We knew Jodie Whittaker was right to play the first female Doctor when we saw her handwriting. All over the shop.
If you were to list influences for Doctor
Who, how long would it be before you got to Forrest Gump? Because as strange as it may seem, that’s the reference point of new executive producer Dan Strevens.
“It’s a box of chocolates of a series,” he tells us. “There’s something different in every episode.”
This new season, the 11th (or the 37th in old money), will have no twoparters, and the first episode will act as something of a reboot, in the same way Matt Smith’s first episode ‘The Eleventh Hour’ did in 2010. A “jumping-on point” Strevens calls it, but also “a restating of what the show is”. Or, particularly, what the show is under new showrunner Chris Chibnall (writer of Broadchurch), who has already bucked more than five decades of tradition by hiring Jodie Whittaker to be the first female Doctor. Which seems an ideal place to start.
We’ve glimpsed Jodie Whittaker as the 13th Doctor twice already: in a specially shot reveal clip that played on BBC One after the 2017 Wimbledon Men’s Singles final, and then at the very end of 2017’s Christmas Special — regenerating from Peter Capaldi before being flung out of the TARDIS and left plummeting towards Earth. (Presumably she survives.)
But this series was the first time Whittaker had anything substantial to do. And she found it terrifying. “There are 55 years of history and that’s a lot of pressure,” she says. “You’re deciding things on that first day that are going to be tattooed on film forever — the idea of that is awful.”
It didn’t help that The Doctor is unlike any character she’s ever played before. “I’m usually just having to be very depressed in the corner of the set… In one of the audition scenes I had to diffuse a bomb and every single word I had to Google. The line-learning is really hard. It’s an absolute joy to wake up now and not have to learn lines. But we had so much fun on set — you look around and think, ‘We’re grown-ups. How are we allowed to be doing this?”
Not that she should have worried. “We knew she was good,” says Strevens, “but she’s taken it to a whole new level. What you get from Jodie is a sense of joy, a sense of wonder and a multi-faceted performance that is instantly The Doctor.”
It’s been some time since Doctor Who was synonymous with wobbly cardboard sets and men-in-shonky-rubber-suits chic, but the feeling was, despite making vast strides in recent years, there was still some way to go.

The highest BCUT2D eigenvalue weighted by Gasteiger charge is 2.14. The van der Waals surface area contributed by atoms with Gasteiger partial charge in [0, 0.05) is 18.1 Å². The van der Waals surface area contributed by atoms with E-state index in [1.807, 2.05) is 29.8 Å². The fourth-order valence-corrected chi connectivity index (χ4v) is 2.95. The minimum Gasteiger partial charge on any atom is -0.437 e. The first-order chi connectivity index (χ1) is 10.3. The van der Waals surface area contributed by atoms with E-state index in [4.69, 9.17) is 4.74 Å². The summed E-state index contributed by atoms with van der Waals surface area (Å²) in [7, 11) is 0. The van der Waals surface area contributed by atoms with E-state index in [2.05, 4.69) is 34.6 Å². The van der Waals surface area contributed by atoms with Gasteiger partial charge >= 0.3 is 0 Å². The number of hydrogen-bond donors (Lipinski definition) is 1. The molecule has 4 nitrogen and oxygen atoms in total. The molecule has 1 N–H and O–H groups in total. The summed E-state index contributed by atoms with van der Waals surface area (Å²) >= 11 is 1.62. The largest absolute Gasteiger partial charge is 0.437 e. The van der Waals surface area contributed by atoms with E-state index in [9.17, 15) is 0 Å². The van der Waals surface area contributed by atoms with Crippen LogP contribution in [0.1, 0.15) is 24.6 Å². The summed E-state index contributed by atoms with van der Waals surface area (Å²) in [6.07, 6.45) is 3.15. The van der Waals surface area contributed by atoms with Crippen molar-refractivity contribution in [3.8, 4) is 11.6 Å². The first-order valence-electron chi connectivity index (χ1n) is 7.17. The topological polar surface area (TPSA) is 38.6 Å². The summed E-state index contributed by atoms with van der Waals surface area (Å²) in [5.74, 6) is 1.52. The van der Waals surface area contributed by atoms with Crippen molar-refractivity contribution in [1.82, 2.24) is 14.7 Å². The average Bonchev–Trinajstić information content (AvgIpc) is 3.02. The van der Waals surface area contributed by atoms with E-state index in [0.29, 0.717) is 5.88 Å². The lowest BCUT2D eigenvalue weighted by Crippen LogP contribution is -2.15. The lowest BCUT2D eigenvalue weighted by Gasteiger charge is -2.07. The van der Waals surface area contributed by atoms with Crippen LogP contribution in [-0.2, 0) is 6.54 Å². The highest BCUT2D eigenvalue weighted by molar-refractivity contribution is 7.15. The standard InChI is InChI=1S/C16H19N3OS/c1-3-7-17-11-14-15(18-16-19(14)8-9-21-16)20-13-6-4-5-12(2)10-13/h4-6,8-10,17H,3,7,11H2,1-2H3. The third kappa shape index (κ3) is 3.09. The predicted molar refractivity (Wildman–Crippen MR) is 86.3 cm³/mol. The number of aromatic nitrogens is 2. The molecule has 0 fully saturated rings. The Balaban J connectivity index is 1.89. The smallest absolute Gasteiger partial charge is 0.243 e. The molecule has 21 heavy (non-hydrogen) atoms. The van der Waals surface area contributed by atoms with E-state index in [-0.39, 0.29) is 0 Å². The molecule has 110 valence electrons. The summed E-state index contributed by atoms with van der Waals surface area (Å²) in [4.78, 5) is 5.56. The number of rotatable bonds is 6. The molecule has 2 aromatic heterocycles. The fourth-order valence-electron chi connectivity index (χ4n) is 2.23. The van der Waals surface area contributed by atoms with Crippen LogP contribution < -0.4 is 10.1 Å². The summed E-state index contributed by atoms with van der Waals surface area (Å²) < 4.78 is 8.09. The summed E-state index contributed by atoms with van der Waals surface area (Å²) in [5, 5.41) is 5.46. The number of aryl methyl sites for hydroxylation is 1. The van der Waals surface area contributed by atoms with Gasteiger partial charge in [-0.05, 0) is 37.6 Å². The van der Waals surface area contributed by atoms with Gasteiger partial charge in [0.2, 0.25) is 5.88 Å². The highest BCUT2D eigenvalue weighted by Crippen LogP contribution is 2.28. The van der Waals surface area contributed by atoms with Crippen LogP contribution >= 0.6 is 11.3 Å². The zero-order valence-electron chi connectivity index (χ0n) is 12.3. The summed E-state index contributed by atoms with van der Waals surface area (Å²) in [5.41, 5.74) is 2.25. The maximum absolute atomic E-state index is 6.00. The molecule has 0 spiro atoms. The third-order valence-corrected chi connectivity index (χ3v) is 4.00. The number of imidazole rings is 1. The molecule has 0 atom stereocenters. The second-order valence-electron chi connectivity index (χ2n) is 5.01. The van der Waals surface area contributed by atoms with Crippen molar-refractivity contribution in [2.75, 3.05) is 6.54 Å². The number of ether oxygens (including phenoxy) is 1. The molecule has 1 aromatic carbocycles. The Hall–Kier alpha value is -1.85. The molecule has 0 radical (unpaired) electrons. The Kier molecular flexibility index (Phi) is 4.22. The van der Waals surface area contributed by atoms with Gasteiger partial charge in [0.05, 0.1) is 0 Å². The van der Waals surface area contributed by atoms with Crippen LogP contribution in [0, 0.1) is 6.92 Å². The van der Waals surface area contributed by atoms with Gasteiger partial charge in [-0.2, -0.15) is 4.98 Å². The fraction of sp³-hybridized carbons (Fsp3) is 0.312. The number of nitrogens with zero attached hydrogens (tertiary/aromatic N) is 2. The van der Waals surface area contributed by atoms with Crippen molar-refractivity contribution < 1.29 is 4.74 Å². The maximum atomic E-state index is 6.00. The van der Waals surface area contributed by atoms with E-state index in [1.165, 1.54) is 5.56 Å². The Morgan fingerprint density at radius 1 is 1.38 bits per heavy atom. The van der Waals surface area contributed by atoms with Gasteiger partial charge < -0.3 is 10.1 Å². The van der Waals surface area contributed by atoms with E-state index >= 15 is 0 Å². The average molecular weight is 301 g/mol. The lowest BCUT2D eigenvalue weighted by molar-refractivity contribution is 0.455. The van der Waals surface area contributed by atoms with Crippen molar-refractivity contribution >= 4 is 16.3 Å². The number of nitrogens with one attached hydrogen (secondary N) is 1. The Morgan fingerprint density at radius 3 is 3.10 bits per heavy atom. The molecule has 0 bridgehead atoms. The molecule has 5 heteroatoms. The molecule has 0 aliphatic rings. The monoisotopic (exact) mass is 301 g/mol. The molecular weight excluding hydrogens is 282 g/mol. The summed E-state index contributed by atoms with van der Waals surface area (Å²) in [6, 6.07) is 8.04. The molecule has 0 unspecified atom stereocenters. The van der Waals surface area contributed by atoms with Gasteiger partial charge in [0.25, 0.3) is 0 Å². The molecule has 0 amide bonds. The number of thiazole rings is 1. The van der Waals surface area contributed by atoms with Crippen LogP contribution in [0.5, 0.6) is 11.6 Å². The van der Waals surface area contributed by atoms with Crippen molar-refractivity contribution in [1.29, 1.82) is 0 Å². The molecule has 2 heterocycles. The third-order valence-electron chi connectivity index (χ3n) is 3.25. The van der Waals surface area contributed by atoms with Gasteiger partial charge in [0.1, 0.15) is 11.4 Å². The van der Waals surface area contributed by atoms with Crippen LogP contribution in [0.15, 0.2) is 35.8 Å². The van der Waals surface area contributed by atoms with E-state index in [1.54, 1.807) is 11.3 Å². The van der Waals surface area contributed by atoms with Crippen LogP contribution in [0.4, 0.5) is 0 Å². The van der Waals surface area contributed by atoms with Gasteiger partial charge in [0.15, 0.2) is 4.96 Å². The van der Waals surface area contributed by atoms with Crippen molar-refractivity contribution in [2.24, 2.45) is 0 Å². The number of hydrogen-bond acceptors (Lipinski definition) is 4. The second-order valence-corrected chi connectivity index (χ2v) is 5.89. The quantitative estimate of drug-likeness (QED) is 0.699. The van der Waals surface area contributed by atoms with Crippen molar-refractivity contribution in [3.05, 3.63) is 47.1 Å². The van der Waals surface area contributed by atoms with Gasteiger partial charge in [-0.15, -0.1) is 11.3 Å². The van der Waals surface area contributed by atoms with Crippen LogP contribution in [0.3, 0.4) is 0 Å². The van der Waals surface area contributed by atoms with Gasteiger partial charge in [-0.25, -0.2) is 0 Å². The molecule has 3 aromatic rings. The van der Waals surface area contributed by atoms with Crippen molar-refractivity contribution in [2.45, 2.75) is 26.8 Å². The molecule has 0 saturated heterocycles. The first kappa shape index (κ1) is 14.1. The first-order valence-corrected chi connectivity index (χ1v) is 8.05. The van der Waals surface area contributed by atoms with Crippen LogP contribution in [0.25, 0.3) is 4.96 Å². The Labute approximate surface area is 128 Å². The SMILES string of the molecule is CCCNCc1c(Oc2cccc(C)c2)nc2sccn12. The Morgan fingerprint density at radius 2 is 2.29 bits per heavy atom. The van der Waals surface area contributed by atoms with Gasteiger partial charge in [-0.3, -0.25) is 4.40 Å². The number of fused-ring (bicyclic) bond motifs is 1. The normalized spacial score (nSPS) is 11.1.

“We wanted to make sure we were in step with our contemporaries,” says Strevens. “The kids don’t differentiate between watching Stranger Things and Doctor Who. They aren’t saying, ‘Oh, this is a BBC show so it has this much budget.’”
There are technical methods to making sure it looks as they want. It involves changing the aspect ratio (from 16:9 to 2:1), which gives them more space to play with in the frame, and filming with a set of anamorphic lenses to add a cinematic quality.
The person responsible for making this happen (in four of the ten episodes at least, including the first) is Jamie Childs (who directed that Doctor-revealing promo). And he has a very specific influence in mind.
“I tried to Spielberg it up a bit,” Childs says. “[His ’80s films] were a big reference. And that stuff’s massively come back into fashion. The thing that most inspires me about Spielberg is how he moves the
camera through the scenes with the characters and the shot tells a story.”
What does the term ‘meniscus membrane’ mean to you? Possibly nothing, but it’s the part of the knee Peter Capaldi injured on set of Doctor Who, requiring surgery. Not coincidentally, it’s also the part of the knee Matt Smith injured on set of Doctor Who. Jodie Whittaker, however, is okay. For now.
“I’ve been fine, but you’ve completely jinxed me,” she laughs. “This is the most energetic role I’ve ever played. There is a window though — during this season I’ve crept into my late thirties. ‘Keep it together, body. Don’t let me down.’”
Tho things the Doctor is running from (or sometimes to) have changed a lot over the show’s history. But while Strevens is keen to stress many of the monsters will be practical, sometimes it won’t be possible. And running from CGI creatures was a first for Whittaker.
“There have been times when you’re hoping your reaction is big enough,” she says. “And then we’ve gone to ADR [Additional Dialogue Recording] and you’re like, ‘Oh my God, it’s terrifying. Thank God I reacted like that. But there were also times when I’d look over and be like, ‘Oh, I’m looking in a different direction to the rest of them.’” Where exactly in the universe these action scenes (or any of the scenes) will take place, no-one’s saying. The cast and crew are tightlipped on details for much of the series. Even over whether the lost TARDIS returns — although surely it must. Still, even when the blue police box returns, this is still a bold new beginning. Which has always been the show’s secret — keep changing, stay fresh. There have been 12 iterations before this one. Here’s to number 13.
Above: Jodie Whittaker’s Doctor in extraterrestrial peril from episode one, still wearing the battered remnants of Peter Capaldi’s costume. Left: The Doctor is joined by three new companions: Yaz (Mandip Gill), Graham (Bradley Walsh) and Ryan (Tosin Cole).